4. The digitally tuned synthesizer according to claim 3 further comprising a series of frequency multipliers and frequency dividers selectively connected to the outputs of said first and second voltage controlled oscillators so as to provide RF signals in the range from about 17 MHz to about 18 GHz.
5. The digitally tuned synthesizer according to claim 1, wherein said frequency measurement circuit comprises a correlator having a signal of interest that is compared against said signal of interest delayed by a predetermined duration that is established by a clock, said correlator delivering an output representative of the output of the frequency measurement circuit and which is proportional to the correspondence between the signal of interest and the signal of interest delayed by said predetermined duration.
6. The digitally tuned oscillator according to claim 5, wherein said frequency measurement circuit comprises:
a) a frequency division circuit having an input connected to the output of said at least one voltage controlled oscillator and providing an output representative thereof;
b) a filter connected to the output of said frequency division circuit and providing a sinusoid output representative thereof;
c) a quadrature hybrid connected to said sinusoid output of said filter and providing first and second outputs respectively representative of in-phase (I) and quadrature (Q) components;
d) a dual analog to digital converter responsive to a clock signal with a predetermined frequency and having first and second inputs respectively connected to said in-phase (I) components and said quadrature (Q) components, said dual analog to digital converter providing first and second digital outputs respectively representative of said in-phase (I) and quadrature (Q) components;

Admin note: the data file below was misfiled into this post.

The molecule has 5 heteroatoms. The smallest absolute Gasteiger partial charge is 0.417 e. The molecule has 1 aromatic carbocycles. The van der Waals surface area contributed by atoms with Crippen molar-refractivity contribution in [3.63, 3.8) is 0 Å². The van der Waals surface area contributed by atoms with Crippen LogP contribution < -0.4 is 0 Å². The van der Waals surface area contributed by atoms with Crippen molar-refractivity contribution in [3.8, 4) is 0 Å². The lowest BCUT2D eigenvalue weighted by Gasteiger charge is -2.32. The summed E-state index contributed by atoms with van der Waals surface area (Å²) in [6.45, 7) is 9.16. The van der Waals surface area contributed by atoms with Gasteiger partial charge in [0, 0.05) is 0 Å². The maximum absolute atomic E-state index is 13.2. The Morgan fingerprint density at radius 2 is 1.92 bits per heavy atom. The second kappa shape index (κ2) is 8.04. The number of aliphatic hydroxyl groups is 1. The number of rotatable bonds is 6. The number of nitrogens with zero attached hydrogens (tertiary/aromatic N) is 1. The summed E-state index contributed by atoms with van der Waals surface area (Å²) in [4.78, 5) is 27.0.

e) a phase split PROM having first and second inputs respectively connected to said digital outputs representative of said in-phase (I) and quadrature (Q) components and providing an output signal representative of the inverse tangent of the ratio of the in-phase (I) and quadrature (Q) components, said output signal of said phase split PROM comprising said signal of interest;
f) a clock delay circuit receiving said signal of interest and delaying it by said predetermined duration; and
g) a second adder having positive (+) and minus (−) inputs, respectively connected to said signal of interest and said signal of interest delayed by said predetermined duration, said second adder having an output comprising said output of said frequency measurement circuit and representative of the difference between the inputs of said second adder.
7. The digitally tuned oscillator according to claim 6, wherein said frequency division circuit comprises a circuit that divides the output of said at least one voltage controlled oscillator by about 128.
8. The digitally tuned oscillator according to claim 7, wherein said filter has a pass band in the range from about 17 MHz to about 36 MHz.
9. The digitally tuned oscillator according to claim 8, wherein said predetermined frequency of clock signal for said dual analog to digital converter is about 64 MHz.
10. The digitally tuned oscillator according to claim 9, wherein predetermined duration of said clock delay circuit is about 1 MHz.
11. The digitally tuned oscillator according to claim 1 further comprising an integrator interposed between the output of said first added and the input of said second digital to analog converter.
Description
BACKGROUND OF THE INVENTION

1.0 Field of the Invention

The present invention relates to a RF (Radio Frequency) synthesizer and, more particularly, to an RF synthesizer having a correlator circuit that provides long term frequency stability for the RF synthesizer.

2.0 Description Related to the Prior Art